Wednesday, July 13, 2011

Windows

This summer I have read two memoirs written by mothers of children with autism, which I always find interesting as I compare notes. Both of these books discussed the concept of “windows of opportunity,” the critical stages of brain development, and the race to have their children master skills by certain ages. This windows theory from the 1970’s has haunted parents of children with developmental delays who are frantically trying to help their children reach milestones before those windows close. I’m reminded of the scene from the movie Titanic where the workers in the bowels of the sinking ship must hurry before the doors to the watertight compartments closed tightly, trapping them from ever escaping. Like the workers helping each other as they scramble through the doors that seal their fate, parents push their children toward those developmental windows, not wanting them to be left behind their peers. Of course, this windows theory drives the need for early intervention, making certain that children with developmental delays, such as autism, get the help they need as soon as they are diagnosed.

Despite our best efforts and concerns, Alex wasn’t officially diagnosed with autism until shortly after he turned four years old. At that time, the prevailing thought was that the main window of child development closed at age five, giving us only about a year to push Alex as far as he could go. As if dealing with a child with autism weren’t stressful enough, the thought of having a rather brief time limit to “fix” him only added to the worries. His special education preschool teacher (the same one who made him hold a sign that said, “IGNORE ME!”) apparently bought into this windows theory because she would repeatedly express concerns about Alex’s thumb sucking and trouble with toilet training. Basically, she seemed to believe that if he didn’t master toileting and stop sucking his thumb by his fifth birthday, he would never break his thumb sucking habit, nor would he ever toilet independently. Since I had sucked my thumb until I was nearly six years old, I knew her beliefs were wrong. Nonetheless, my own reading and research about child development indicated that many people believed the windows theory to be true, and I felt pressure to help Alex develop as many skills as possible before that dreaded window was supposed to close at age five.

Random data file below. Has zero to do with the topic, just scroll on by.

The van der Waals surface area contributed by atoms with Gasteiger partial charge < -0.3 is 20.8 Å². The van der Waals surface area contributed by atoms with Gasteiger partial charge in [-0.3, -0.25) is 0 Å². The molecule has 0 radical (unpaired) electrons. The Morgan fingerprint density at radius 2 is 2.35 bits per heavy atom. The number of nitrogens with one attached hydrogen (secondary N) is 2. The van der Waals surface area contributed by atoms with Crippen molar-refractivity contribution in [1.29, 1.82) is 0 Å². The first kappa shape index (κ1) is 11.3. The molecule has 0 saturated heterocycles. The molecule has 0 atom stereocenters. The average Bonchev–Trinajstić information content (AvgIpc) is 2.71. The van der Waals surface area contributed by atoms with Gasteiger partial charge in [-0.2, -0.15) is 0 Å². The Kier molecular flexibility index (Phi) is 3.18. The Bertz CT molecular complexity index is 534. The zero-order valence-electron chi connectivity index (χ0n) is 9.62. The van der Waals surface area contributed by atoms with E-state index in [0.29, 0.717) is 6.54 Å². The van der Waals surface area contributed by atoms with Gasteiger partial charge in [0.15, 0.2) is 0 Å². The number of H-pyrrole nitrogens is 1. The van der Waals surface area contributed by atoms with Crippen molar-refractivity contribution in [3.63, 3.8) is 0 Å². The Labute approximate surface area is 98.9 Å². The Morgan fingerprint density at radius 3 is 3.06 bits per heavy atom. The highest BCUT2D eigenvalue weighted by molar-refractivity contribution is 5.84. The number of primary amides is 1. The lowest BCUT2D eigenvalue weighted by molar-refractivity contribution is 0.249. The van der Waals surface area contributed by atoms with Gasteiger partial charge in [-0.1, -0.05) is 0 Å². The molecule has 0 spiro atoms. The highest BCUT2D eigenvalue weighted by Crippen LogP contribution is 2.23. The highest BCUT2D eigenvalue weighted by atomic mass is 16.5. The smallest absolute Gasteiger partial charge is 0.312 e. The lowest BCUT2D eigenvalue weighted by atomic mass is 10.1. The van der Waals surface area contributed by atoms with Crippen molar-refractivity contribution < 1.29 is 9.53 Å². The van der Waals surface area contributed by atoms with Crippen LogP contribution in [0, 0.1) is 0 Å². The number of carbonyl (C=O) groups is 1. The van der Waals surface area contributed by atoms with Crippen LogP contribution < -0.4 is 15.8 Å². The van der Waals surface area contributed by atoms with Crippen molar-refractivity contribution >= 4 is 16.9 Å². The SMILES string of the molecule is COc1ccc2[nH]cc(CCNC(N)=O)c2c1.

As a middle school teacher, I was taught in education classes that students cannot learn much during adolescence because hormonal changes affect their brains and distract them from learning new skills. Like the windows concept, this adolescent learning plateau hypothesis may be true in theory, but I have found both ideas to be false in practice. I know that my seventh graders learn new skills in the year that they spend with me, and I have the data to prove it. Similarly, children continue learning after that alleged window closes at age five; I have observed that Alex has gained a great deal of knowledge and skills after he turned five. Despite his preschool teacher’s dire predictions, he did stop sucking his thumb and started using the toilet on his own—in his own good time, when he was ready to master these tasks. Ironically, once Alex turned five and we got past that dreaded window that nagged me, even if I didn’t totally buy into the theory, I felt a rush of fresh air come into our lives. No longer racing against an arbitrary clock, we continued working with Alex and celebrated each milestone, knowing that learning is not something to be rushed, but rather to be enjoyed as a lifelong pursuit with each person mastering skills on his or her own timetable. Thankfully, we have found this to be true with Alex, who continues to learn and develop, long after his fifth birthday has past.